Warren Station Center for the Arts in Keystone kicks off its March concert series Saturday night with a performance by the progressive bluegrass act, Mountain Standard Time (MST).
While bluegrass forms the foundation of the group's sound, MST prefers the term "freegrass," band member Nick Dunbar (guitar, mandolin, vocals) told the Summit Daily this past fall. "Some tunes are focused toward an Americana/folk sound, where others lend themselves to progressive rock and fusion. It definitely changes from song to song," he said.
MST leads with acoustic guitar, mandolin and banjo, but adds saxophone, electric bass, drums and electric effects for a big-band style all its own. In 2012, the group welcomed new members Ryan Ebarb (formerly of Yamn) on keyboards and Otis Lande on bass. MST recently released its new EP, "Sunny," from which four tracks are available for free download on the band's website (www.mst
band.com) for a limited time.
"All of our songs can be broken down and played on acoustic instruments in a traditional bluegrass fashion, but in the live setting we bring much more diversity to the tunes," Dunbar said. Even so, he admitted a fondness for sitting around, picking old tried-and-true bluegrass tunes. "Even after playing a three-hour show you might be able to find us picking early into the morning at some cheap Motel 6 or in a friend's basement," he said.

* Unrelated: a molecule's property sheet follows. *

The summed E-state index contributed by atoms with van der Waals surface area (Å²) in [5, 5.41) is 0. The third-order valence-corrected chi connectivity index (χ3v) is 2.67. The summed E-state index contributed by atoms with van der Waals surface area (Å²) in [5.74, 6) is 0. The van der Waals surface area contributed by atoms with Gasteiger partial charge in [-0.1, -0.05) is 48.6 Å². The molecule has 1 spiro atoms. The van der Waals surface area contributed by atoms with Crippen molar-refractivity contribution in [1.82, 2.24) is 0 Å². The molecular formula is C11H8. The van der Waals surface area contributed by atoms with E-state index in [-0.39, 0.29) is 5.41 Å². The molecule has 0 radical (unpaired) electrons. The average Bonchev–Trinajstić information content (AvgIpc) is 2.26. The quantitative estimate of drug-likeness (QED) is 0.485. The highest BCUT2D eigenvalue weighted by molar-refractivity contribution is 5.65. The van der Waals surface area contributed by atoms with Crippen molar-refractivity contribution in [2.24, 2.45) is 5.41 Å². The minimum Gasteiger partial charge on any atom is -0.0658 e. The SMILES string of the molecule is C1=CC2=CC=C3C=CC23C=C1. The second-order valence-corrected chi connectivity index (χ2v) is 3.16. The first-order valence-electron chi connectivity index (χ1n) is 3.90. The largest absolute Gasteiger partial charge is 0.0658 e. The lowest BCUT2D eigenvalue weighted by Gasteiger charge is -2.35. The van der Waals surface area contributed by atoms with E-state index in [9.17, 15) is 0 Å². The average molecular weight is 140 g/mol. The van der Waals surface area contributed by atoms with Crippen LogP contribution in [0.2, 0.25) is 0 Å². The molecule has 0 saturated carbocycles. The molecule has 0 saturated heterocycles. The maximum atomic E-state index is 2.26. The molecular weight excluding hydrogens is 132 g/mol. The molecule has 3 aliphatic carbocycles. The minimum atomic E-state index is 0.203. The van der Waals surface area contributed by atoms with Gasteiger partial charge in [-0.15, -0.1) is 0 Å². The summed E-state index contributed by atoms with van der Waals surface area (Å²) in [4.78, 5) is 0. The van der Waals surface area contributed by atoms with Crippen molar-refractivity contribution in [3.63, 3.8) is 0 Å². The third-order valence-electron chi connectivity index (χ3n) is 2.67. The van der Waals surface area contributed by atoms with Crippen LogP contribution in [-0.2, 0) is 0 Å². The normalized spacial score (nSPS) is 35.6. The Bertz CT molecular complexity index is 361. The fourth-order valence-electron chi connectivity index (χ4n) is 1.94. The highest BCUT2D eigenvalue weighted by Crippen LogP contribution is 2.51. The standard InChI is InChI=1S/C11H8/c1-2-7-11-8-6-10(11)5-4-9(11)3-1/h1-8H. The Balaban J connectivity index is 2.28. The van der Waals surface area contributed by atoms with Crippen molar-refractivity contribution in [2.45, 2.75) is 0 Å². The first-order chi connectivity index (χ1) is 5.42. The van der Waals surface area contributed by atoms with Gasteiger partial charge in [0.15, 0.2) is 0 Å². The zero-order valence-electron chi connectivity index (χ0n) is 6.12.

Saturday's show is $8 in advance and $10 at the door. Doors open at 8 p.m. and the show starts at 9.
A week later on March 9, Warren Station invites spring breakers to dance the night away '80s style to the Six Million Dollar Band, whose high-energy retro New Wave shows include five keyboards plus guitar and rhythm and bass. Revelers are invited to don their '80s best, with prizes to be awarded for the best outfit.
The series then takes a week off, returning March 23 with Naïve Melodies, also a treat for '80s fans, though specifically those who like the Talking Heads. The three-piece cover band weaves older and newer Talking Heads songs into its sets, from early art-rock to radio hits. The West Coast group formed in Arcata, Calif., in 2011. It uses a blend of three-part harmonies, heavy grooves and synthesizers to achieve a sound that closely approximates the real thing.
Closing out the series on March 30 is Elephant Revival, a genre-defying quintet from Nederland that incorporates elements of rock, gypsy, alt-Country, Celtic and folk into its sound using an impressive array of instruments. Members include Bridget Law (fiddle, octave fiddle); Sage Cook (banjo, mandolin, guitar, tenor banjo, fiddle and bass); Bonnie Paine (washboard, djembe, stompbox, musical saw); Daniel Rodriguez (banjo, guitar, bass); and Dango Rose (double-bass, banjo, mandolin). All contribute their voices and songwriting to the equation.